A Bit About Styptic

A Bit About Styptic

Most groomers have styptic powder on hand and use it regularly to stop bleeding if a claw is accidentally trimmed too short, but have you ever wondered what it is made of and how it works? 

Most frequently sold in powdered form, styptic powder (or liquid) is an anti-hemorrhagic designed to stop bleeding in minor wounds. My first introduction to such products was in the form of a pencil that my father kept on hand in case he nicked his face while shaving. Since the invention of safer razors, most people no longer need to have styptic products on hand. Interestingly enough, styptic products for humans and animals differ in their makeup. The ones designed for humans often contain ingredients such as yarrow, comfrey leaf, and cayenne pepper. Styptic intended for animal use omits these ingredients because they could be toxic if the pet licks them off. 

The styptics designed for use on animals usually contain ferric subsulfate, which clots blood; bentonite clay for clotting and absorbing; potassium aluminum sulfate, which is an astringent (designed to cause cells to contract); and perhaps diatomaceous earth, which has absorbent qualities. Some brands also contain an analgesic property to reduce the pet's discomfort. 

Groomers rely on styptic products to stop bleeding when a nail is trimmed too closely. To be most effective, the blood should be dried off, then a small amount of styptic is applied to the tip of the nail and gently pressed there for a moment. Sometimes, more than one application may be necessary. Small styptic holders are available and designed to hold a bit of powder inside. The nail can be pressed into the opening of the container for a neat application of the styptic. Cotton-tipped first aid applicators work very well, too. Dampen the tip, coat it with powder, and apply it to the nail. Alternately, the powder may be used simply by pinching a bit between your thumb and forefinger or by gathering a bit of the powder on a dampened fingertip and pressing it against the nail.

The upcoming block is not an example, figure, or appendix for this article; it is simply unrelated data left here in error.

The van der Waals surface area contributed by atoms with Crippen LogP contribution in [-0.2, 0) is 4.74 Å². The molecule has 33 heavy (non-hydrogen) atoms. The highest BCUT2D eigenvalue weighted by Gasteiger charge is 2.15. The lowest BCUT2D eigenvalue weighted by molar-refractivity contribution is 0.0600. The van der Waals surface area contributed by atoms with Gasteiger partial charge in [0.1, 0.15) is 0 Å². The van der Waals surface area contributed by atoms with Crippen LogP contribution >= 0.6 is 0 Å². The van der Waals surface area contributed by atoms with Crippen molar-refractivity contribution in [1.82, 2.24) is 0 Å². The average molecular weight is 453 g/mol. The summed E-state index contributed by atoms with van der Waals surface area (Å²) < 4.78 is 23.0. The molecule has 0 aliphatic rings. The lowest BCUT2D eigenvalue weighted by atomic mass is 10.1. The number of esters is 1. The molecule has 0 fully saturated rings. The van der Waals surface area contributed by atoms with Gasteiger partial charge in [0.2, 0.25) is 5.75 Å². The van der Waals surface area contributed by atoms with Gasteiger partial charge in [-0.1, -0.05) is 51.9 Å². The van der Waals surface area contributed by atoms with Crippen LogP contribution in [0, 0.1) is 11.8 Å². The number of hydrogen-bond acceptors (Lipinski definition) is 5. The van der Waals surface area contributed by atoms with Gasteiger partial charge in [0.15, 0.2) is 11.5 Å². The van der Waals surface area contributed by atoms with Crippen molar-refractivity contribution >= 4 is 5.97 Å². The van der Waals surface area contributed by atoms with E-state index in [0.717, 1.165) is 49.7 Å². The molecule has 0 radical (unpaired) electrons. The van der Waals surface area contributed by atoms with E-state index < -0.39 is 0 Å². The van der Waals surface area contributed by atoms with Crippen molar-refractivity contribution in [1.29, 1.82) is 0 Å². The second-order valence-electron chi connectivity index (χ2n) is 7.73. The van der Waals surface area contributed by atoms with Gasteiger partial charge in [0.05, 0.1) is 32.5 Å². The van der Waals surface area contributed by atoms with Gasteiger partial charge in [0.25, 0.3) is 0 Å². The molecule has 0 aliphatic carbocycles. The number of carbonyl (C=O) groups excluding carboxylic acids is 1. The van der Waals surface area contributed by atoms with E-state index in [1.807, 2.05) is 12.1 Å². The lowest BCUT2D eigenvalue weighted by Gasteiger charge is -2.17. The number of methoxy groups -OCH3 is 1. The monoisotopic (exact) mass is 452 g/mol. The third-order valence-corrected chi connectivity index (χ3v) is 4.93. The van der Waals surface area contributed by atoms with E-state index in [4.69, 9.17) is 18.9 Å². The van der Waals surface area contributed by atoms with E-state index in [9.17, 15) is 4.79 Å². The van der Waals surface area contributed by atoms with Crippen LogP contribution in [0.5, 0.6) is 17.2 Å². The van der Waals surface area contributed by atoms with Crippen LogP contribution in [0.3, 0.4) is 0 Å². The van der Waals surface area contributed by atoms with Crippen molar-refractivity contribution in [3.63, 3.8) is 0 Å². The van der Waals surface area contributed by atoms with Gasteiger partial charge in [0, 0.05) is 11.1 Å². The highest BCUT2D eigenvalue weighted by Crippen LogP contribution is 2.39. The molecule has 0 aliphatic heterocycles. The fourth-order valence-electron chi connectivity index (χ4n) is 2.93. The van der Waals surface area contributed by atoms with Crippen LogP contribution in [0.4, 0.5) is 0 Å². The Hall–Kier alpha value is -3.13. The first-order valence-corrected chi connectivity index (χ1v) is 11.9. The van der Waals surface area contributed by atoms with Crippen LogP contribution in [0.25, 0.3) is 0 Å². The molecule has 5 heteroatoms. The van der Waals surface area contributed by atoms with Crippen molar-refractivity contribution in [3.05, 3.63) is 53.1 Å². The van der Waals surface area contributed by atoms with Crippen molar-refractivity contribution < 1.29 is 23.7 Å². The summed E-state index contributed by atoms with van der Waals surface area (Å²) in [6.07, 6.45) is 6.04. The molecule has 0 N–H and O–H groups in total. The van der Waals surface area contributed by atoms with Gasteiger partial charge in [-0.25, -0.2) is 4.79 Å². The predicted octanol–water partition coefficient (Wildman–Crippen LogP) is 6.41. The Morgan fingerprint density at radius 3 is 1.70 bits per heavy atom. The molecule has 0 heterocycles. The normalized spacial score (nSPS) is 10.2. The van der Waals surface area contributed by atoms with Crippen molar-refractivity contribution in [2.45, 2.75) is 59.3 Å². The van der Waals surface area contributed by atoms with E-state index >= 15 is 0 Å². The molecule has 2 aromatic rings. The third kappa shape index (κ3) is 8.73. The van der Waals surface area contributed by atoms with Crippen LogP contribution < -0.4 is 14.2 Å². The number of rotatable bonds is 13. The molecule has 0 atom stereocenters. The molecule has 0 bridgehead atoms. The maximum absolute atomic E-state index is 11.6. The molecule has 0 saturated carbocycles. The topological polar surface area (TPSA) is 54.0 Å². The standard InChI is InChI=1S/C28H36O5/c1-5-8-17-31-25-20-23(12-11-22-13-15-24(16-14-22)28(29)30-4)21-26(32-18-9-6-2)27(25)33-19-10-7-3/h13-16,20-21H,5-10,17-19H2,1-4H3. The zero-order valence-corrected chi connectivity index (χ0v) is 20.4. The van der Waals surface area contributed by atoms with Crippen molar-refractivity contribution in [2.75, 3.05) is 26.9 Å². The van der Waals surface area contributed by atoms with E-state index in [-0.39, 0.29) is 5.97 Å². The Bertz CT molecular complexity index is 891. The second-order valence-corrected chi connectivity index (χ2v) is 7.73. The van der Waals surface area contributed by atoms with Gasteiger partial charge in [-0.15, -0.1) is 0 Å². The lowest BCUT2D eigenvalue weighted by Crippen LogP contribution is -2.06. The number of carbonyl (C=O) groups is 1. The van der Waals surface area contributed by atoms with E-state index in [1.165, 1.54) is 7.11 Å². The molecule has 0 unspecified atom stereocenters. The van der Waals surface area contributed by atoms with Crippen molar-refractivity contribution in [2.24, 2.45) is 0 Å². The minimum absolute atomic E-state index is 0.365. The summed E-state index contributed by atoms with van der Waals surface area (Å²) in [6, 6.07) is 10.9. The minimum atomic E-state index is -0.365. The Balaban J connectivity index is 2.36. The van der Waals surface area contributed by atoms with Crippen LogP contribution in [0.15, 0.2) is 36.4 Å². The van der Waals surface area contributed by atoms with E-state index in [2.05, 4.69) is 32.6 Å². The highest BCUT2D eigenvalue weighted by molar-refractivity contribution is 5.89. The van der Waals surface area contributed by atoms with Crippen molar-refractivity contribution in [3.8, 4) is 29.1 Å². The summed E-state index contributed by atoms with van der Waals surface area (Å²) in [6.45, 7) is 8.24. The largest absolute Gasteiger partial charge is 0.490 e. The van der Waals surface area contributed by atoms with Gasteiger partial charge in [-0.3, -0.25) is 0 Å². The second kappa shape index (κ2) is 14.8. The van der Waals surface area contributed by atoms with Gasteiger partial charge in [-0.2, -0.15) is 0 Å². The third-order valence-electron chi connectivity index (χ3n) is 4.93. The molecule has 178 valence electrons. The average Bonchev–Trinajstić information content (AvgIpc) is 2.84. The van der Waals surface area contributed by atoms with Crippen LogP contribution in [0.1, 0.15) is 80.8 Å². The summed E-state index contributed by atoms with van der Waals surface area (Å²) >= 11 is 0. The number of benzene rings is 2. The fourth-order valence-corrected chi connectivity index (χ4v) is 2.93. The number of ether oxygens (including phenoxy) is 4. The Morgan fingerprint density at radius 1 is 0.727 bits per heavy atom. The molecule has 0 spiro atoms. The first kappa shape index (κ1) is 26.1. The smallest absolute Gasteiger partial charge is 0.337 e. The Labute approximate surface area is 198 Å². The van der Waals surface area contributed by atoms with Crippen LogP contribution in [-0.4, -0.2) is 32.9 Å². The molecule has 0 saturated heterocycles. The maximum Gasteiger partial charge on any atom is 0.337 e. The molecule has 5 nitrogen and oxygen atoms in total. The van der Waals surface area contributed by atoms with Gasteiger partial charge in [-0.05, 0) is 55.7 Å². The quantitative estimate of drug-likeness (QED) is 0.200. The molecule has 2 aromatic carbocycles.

The ingredients in styptic powders turn brown or black when they come in contact with water and will stain the fur. This staining is almost impossible to remove, so it is best not to use a styptic on wet animals. 

Styptic powder is not designed for use on deep cuts. Doing so can cause cellular damage that could delay normal healing. 

If the pet licks off the slight residue left on the nail, there is no need to be concerned. 

Styptic products are an inexpensive, effective, and safe tool for groomers to use when nail trimming accidents occur.


Daryl Conner, MPS Meritus, CMCG has been devoted to making dogs and cats more comfortable and beautiful for 40 years.  You can find her happily working at FairWinds Grooming Studio with her daughter or typing away at her latest grooming-related article. Daryl was awarded both a Cardinal Crystal Award and Barkleigh Honors Award for journalism.  She shares her meadow-hugged antique Maine farmhouse with her practically perfect husband and a lot of animals.